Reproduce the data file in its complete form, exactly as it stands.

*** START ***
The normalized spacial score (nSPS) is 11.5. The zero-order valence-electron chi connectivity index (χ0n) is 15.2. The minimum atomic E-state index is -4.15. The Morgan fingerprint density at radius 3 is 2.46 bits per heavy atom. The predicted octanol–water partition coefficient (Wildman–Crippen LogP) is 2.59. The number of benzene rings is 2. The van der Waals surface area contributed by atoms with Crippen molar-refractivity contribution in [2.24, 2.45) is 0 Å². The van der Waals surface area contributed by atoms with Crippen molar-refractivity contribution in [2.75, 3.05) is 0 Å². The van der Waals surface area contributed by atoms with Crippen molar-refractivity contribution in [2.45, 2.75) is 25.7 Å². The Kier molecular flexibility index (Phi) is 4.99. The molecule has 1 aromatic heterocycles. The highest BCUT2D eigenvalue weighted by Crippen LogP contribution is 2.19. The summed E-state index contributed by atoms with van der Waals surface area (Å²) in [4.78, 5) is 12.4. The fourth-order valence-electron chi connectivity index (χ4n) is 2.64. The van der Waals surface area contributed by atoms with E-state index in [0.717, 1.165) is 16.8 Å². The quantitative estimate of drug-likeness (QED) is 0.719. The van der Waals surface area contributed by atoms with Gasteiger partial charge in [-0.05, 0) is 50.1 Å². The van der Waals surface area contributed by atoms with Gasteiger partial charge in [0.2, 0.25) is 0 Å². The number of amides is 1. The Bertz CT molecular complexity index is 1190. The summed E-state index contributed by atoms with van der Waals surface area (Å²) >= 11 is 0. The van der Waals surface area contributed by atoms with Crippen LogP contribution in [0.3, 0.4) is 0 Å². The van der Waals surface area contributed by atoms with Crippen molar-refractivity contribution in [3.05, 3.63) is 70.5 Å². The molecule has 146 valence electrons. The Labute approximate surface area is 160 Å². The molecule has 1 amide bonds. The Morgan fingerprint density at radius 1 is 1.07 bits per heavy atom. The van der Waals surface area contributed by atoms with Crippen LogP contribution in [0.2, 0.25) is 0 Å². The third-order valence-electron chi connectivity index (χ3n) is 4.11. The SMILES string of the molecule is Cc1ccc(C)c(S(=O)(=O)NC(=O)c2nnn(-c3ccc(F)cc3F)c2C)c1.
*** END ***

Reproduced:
The normalized spacial score (nSPS) is 11.5. The zero-order valence-electron chi connectivity index (χ0n) is 15.2. The minimum atomic E-state index is -4.15. The Morgan fingerprint density at radius 3 is 2.46 bits per heavy atom. The predicted octanol–water partition coefficient (Wildman–Crippen LogP) is 2.59. The number of benzene rings is 2. The van der Waals surface area contributed by atoms with Crippen molar-refractivity contribution in [2.24, 2.45) is 0 Å². The van der Waals surface area contributed by atoms with Crippen molar-refractivity contribution in [2.75, 3.05) is 0 Å². The van der Waals surface area contributed by atoms with Crippen molar-refractivity contribution in [2.45, 2.75) is 25.7 Å². The Kier molecular flexibility index (Phi) is 4.99. The molecule has 1 aromatic heterocycles. The highest BCUT2D eigenvalue weighted by Crippen LogP contribution is 2.19. The summed E-state index contributed by atoms with van der Waals surface area (Å²) in [4.78, 5) is 12.4. The fourth-order valence-electron chi connectivity index (χ4n) is 2.64. The van der Waals surface area contributed by atoms with E-state index in [0.717, 1.165) is 16.8 Å². The quantitative estimate of drug-likeness (QED) is 0.719. The van der Waals surface area contributed by atoms with Gasteiger partial charge in [-0.05, 0) is 50.1 Å². The van der Waals surface area contributed by atoms with Gasteiger partial charge in [0.2, 0.25) is 0 Å². The number of amides is 1. The Bertz CT molecular complexity index is 1190. The summed E-state index contributed by atoms with van der Waals surface area (Å²) >= 11 is 0. The van der Waals surface area contributed by atoms with Crippen LogP contribution in [0.3, 0.4) is 0 Å². The van der Waals surface area contributed by atoms with Crippen molar-refractivity contribution in [3.05, 3.63) is 70.5 Å². The molecule has 146 valence electrons. The Labute approximate surface area is 160 Å². The molecule has 1 amide bonds. The Morgan fingerprint density at radius 1 is 1.07 bits per heavy atom. The van der Waals surface area contributed by atoms with Crippen LogP contribution in [0.2, 0.25) is 0 Å². The third-order valence-electron chi connectivity index (χ3n) is 4.11. The SMILES string of the molecule is Cc1ccc(C)c(S(=O)(=O)NC(=O)c2nnn(-c3ccc(F)cc3F)c2C)c1.